I did a quick search on Pinterest for some idea of what I could do with those cool red calling pieces, and although I did like the handcrafted rings people have posted, I am almost certain that I will keep this game as is. I love Bingo! I am envisioning family Bingo nights during long New England winters...

I have a few other vintage games. I have a Casper the Friendly Ghost board game that was in mint condition before I let my kids play with it. I should have known better, but as my husband reminds me, what are they for after all?

Among the other treasures in my basement game closet are a few old Scrabble games. Scrabble is right up there with Bingo among my all-time favorite board games. I recently picked up the 1948 vintage edition with turntable and it is really cool! And I couldn't resist this vintage Spanish edition.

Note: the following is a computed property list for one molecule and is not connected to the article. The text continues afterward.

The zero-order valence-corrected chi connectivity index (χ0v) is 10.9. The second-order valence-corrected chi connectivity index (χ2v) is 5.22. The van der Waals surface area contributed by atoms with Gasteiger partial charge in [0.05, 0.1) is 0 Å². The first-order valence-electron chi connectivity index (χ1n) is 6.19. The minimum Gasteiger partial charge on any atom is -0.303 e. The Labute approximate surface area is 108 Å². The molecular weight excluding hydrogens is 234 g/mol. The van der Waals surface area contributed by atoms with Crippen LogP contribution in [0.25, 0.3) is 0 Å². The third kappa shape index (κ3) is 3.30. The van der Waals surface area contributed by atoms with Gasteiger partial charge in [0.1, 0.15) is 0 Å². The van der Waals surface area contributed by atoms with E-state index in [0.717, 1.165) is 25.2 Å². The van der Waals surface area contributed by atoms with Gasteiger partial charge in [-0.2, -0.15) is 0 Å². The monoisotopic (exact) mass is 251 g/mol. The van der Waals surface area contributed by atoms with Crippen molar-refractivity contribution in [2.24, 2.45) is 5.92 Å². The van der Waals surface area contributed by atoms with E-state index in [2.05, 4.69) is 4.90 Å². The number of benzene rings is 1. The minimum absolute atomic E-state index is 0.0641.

I wonder how many points are there in the Spanish word for thrift?

Monday, February 18, 2013

Before and After: Vintage Jewelry Box

I was happy to see the snow falling yesterday morning, because it meant that I could stay in my pajamas all day and not bother going anywhere. I have small children, though, so staying in bed lounging away the hours is not a possibility. Instead, I took advantage of the time inside to begin serious planning for my daughter's pioneer birthday party and to work on a couple of projects.

Probably because of the aforementioned small children, these days I mostly stick to small DIY projects that can be completed in one day or less. It's also fun to have the instant gratification that comes with a quick transformation. Today's project was one that I have been wanting to do for quite a while--a re-do of a charming but dated (possibly 1970s or 1980s) wooden jewelry box.